9. Heritage and Memory
ER: With Prince Charles when he invited the Kinder to come to Buckingham Palace, 2014
Sir Erich Reich
Many of the 70.000 refugees who found refuge in Britain and settled in many parts of the UK are no longer with us. However, there is still a group of Kindertransport refugees and child survivors who are very active in Holocaust education, as are some members of the second and third generation. The communal institutions which have been built by refugees, such as the Association of Jewish Refugees, Belsize Square Synagogue and the Wiener Library, are by now firmly established in British public life and retain a strong link with the German-Jewish past.
In recent years, the victims of Nazi persecutions, have confronted the traumas of the past and the losses they suffered in the Holocaust. They have written memoirs, taken part in programmes of interviews, appeared in documentaries dealing with the traumatic experiences of persecution, escape and new beginnings, and continue to speak to school children about their lives. Frank Meisler, who had come on a Kindertransport to the UK, created a series of memorials, one of them at Liverpool Street Station, erected in 2006.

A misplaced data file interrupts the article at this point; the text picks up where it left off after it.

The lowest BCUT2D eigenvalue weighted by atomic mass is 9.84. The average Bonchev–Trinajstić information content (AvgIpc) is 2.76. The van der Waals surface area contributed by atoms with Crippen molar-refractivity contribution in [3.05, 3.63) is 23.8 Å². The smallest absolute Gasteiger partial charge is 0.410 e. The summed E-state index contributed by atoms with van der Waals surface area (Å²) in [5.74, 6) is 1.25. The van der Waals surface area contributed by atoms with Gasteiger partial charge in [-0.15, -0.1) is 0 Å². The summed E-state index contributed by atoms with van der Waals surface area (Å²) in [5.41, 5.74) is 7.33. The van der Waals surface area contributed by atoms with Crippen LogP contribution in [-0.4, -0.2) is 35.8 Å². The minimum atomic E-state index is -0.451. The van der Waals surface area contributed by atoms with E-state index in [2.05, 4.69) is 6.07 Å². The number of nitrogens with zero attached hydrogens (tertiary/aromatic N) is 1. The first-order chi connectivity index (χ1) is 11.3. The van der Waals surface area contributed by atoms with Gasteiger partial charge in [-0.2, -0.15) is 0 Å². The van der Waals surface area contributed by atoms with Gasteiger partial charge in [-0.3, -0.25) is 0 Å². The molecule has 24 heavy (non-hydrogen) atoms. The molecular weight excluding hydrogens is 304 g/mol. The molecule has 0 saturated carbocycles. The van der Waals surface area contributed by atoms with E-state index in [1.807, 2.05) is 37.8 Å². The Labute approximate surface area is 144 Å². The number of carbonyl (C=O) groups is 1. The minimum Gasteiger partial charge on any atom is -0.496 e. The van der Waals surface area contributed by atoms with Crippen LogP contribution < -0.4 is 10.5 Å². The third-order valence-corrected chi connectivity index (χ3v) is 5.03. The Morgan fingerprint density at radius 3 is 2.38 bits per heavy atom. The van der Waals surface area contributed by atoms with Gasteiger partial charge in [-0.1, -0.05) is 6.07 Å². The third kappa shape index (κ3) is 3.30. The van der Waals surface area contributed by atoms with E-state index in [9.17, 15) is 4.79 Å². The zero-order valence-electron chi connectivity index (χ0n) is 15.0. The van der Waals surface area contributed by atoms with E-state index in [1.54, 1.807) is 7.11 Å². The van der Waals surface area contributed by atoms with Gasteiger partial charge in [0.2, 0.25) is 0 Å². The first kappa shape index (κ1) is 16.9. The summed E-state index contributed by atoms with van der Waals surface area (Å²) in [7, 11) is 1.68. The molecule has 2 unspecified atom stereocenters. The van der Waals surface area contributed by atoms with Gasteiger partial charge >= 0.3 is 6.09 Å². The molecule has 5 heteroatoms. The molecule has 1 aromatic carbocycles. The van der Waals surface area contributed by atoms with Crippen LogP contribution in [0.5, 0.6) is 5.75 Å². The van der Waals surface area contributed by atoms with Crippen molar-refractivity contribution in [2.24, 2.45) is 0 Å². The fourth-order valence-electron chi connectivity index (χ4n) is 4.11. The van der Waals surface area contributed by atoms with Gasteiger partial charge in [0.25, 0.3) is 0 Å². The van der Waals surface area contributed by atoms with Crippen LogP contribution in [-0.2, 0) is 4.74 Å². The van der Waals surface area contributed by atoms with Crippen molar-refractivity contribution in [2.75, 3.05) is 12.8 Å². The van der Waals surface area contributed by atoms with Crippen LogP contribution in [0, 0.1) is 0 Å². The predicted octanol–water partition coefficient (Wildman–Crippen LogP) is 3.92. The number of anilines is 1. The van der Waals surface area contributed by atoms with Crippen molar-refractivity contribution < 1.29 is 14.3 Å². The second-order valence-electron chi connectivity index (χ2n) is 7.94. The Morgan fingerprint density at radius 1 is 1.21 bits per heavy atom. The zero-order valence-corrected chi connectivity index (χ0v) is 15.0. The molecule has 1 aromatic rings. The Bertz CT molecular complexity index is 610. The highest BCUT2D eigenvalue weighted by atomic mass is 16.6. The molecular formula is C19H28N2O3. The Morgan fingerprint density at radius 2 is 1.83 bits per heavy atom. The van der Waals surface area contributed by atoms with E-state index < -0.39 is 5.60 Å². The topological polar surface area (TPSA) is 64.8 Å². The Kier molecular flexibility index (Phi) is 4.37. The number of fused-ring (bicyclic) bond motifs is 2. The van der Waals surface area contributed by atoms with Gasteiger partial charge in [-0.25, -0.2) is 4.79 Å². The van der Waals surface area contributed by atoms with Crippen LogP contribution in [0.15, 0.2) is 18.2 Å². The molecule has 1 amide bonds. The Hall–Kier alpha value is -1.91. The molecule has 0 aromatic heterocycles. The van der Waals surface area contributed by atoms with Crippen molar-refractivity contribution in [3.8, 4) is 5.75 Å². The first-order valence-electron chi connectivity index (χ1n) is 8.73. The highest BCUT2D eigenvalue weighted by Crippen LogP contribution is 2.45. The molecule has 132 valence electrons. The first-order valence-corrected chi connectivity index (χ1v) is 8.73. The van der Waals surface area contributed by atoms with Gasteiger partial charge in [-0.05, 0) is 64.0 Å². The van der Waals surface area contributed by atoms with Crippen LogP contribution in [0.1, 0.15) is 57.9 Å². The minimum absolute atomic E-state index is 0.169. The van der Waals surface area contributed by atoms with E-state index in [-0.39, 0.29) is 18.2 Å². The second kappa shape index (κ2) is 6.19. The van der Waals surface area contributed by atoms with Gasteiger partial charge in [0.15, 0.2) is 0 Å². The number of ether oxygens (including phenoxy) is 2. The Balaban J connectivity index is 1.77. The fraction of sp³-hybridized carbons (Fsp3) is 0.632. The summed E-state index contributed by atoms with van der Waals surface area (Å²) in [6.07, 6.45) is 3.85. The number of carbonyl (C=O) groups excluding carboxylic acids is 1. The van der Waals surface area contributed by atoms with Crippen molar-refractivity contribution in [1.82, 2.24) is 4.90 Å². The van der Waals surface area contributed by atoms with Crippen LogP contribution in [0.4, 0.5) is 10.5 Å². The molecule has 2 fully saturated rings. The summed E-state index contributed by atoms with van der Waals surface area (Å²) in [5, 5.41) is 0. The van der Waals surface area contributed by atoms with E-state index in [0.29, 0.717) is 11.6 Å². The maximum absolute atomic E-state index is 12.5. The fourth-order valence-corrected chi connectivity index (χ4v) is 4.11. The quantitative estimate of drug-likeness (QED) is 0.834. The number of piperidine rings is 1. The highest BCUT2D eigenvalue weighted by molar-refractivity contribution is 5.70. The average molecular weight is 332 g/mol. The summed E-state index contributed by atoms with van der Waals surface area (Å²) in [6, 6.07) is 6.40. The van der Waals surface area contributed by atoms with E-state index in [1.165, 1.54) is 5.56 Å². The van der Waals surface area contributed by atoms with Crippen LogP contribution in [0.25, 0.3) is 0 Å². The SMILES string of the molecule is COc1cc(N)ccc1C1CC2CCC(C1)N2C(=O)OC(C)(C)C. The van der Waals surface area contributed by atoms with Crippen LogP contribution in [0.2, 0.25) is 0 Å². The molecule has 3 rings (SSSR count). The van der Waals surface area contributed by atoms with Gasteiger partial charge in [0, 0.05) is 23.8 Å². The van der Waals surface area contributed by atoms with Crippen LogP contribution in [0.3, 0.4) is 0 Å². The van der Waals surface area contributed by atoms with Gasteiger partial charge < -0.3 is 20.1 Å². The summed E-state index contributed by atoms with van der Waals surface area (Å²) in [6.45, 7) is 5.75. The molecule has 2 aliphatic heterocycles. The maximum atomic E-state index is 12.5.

Commemorating and recording the past has become a focus of many institutions. The Imperial War Museum London is launching a newly conceived Holocaust Exhibition in a few years, a new UK Holocaust Memorial (and Learning Centre) is in the process of being created (in Victoria Tower Gardens, next to the Houses of Parliament).
The Association of Jewish Refugees today is proudly committed to the education of future generations about the Holocaust and is the UK’s largest dedicated provider of programmes and projects which promote teaching and learning about the Holocaust. The creation of the ‘Refugee Voices Testimony Archive’, the Blue Plaque scheme, and the ‘My Story’ project are part of the overall endeavour to create a lasting legacy for future generations.